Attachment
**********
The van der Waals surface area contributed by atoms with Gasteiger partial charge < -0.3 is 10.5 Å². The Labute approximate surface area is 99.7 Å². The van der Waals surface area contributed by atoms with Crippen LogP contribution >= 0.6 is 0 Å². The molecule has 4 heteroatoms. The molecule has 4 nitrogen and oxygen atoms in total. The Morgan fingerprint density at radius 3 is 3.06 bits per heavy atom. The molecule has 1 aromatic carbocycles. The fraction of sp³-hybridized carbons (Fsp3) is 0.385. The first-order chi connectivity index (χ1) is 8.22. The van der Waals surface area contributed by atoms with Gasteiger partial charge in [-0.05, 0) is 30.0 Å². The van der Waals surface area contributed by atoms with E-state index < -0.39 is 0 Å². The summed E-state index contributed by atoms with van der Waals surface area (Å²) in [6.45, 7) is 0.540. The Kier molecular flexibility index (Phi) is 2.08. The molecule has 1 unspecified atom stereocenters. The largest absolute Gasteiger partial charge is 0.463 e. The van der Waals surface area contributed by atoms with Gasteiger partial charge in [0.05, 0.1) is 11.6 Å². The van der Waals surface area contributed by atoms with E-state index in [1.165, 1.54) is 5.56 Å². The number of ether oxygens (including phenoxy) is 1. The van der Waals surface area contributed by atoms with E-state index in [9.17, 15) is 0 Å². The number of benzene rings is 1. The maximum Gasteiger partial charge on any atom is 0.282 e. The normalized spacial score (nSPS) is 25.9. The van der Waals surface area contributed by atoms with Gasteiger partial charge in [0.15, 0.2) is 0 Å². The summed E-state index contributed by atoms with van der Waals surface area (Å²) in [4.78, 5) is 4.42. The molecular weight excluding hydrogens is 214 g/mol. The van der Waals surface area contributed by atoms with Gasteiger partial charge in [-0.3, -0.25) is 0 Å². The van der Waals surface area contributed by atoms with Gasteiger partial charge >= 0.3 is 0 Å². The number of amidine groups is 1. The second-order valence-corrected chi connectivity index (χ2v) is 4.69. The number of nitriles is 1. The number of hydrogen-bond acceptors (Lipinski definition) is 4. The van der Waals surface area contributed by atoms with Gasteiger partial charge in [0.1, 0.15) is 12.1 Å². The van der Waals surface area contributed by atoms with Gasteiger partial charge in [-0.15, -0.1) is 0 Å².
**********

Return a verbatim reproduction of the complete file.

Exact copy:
The van der Waals surface area contributed by atoms with Gasteiger partial charge < -0.3 is 10.5 Å². The Labute approximate surface area is 99.7 Å². The van der Waals surface area contributed by atoms with Crippen LogP contribution >= 0.6 is 0 Å². The molecule has 4 heteroatoms. The molecule has 4 nitrogen and oxygen atoms in total. The Morgan fingerprint density at radius 3 is 3.06 bits per heavy atom. The molecule has 1 aromatic carbocycles. The fraction of sp³-hybridized carbons (Fsp3) is 0.385. The first-order chi connectivity index (χ1) is 8.22. The van der Waals surface area contributed by atoms with Gasteiger partial charge in [-0.05, 0) is 30.0 Å². The van der Waals surface area contributed by atoms with E-state index < -0.39 is 0 Å². The summed E-state index contributed by atoms with van der Waals surface area (Å²) in [6.45, 7) is 0.540. The Kier molecular flexibility index (Phi) is 2.08. The molecule has 1 unspecified atom stereocenters. The largest absolute Gasteiger partial charge is 0.463 e. The van der Waals surface area contributed by atoms with Gasteiger partial charge in [0.05, 0.1) is 11.6 Å². The van der Waals surface area contributed by atoms with E-state index in [1.165, 1.54) is 5.56 Å². The number of ether oxygens (including phenoxy) is 1. The van der Waals surface area contributed by atoms with E-state index in [9.17, 15) is 0 Å². The number of benzene rings is 1. The maximum Gasteiger partial charge on any atom is 0.282 e. The normalized spacial score (nSPS) is 25.9. The van der Waals surface area contributed by atoms with Gasteiger partial charge in [0.15, 0.2) is 0 Å². The summed E-state index contributed by atoms with van der Waals surface area (Å²) in [4.78, 5) is 4.42. The molecular weight excluding hydrogens is 214 g/mol. The van der Waals surface area contributed by atoms with Gasteiger partial charge in [-0.3, -0.25) is 0 Å². The van der Waals surface area contributed by atoms with Gasteiger partial charge >= 0.3 is 0 Å². The number of amidine groups is 1. The second-order valence-corrected chi connectivity index (χ2v) is 4.69. The number of nitriles is 1. The number of hydrogen-bond acceptors (Lipinski definition) is 4. The van der Waals surface area contributed by atoms with Gasteiger partial charge in [0.1, 0.15) is 12.1 Å². The van der Waals surface area contributed by atoms with Gasteiger partial charge in [-0.15, -0.1) is 0 Å².